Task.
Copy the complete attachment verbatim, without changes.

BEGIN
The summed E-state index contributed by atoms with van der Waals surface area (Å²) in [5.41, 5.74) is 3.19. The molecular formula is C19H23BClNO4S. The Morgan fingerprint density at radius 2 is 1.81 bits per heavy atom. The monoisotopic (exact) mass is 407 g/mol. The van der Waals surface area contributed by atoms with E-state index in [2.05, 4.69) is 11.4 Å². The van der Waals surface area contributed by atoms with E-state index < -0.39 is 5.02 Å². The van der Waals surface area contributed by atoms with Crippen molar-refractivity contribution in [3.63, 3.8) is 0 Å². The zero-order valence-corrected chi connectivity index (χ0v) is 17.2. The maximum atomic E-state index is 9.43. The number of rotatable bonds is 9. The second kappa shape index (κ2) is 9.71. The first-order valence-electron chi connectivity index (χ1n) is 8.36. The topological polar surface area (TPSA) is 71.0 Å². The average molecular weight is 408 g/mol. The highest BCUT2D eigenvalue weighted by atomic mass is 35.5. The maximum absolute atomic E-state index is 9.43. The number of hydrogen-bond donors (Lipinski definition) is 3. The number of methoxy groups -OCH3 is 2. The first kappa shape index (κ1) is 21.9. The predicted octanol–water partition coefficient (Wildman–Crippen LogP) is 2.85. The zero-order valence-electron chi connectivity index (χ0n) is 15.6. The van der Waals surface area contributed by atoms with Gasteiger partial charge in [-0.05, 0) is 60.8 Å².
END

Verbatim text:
The summed E-state index contributed by atoms with van der Waals surface area (Å²) in [5.41, 5.74) is 3.19. The molecular formula is C19H23BClNO4S. The Morgan fingerprint density at radius 2 is 1.81 bits per heavy atom. The monoisotopic (exact) mass is 407 g/mol. The van der Waals surface area contributed by atoms with E-state index in [2.05, 4.69) is 11.4 Å². The van der Waals surface area contributed by atoms with E-state index < -0.39 is 5.02 Å². The van der Waals surface area contributed by atoms with Crippen molar-refractivity contribution in [3.63, 3.8) is 0 Å². The zero-order valence-corrected chi connectivity index (χ0v) is 17.2. The maximum atomic E-state index is 9.43. The number of rotatable bonds is 9. The second kappa shape index (κ2) is 9.71. The first-order valence-electron chi connectivity index (χ1n) is 8.36. The topological polar surface area (TPSA) is 71.0 Å². The average molecular weight is 408 g/mol. The highest BCUT2D eigenvalue weighted by atomic mass is 35.5. The maximum absolute atomic E-state index is 9.43. The number of hydrogen-bond donors (Lipinski definition) is 3. The number of methoxy groups -OCH3 is 2. The first kappa shape index (κ1) is 21.9. The predicted octanol–water partition coefficient (Wildman–Crippen LogP) is 2.85. The zero-order valence-electron chi connectivity index (χ0n) is 15.6. The van der Waals surface area contributed by atoms with Gasteiger partial charge in [-0.05, 0) is 60.8 Å².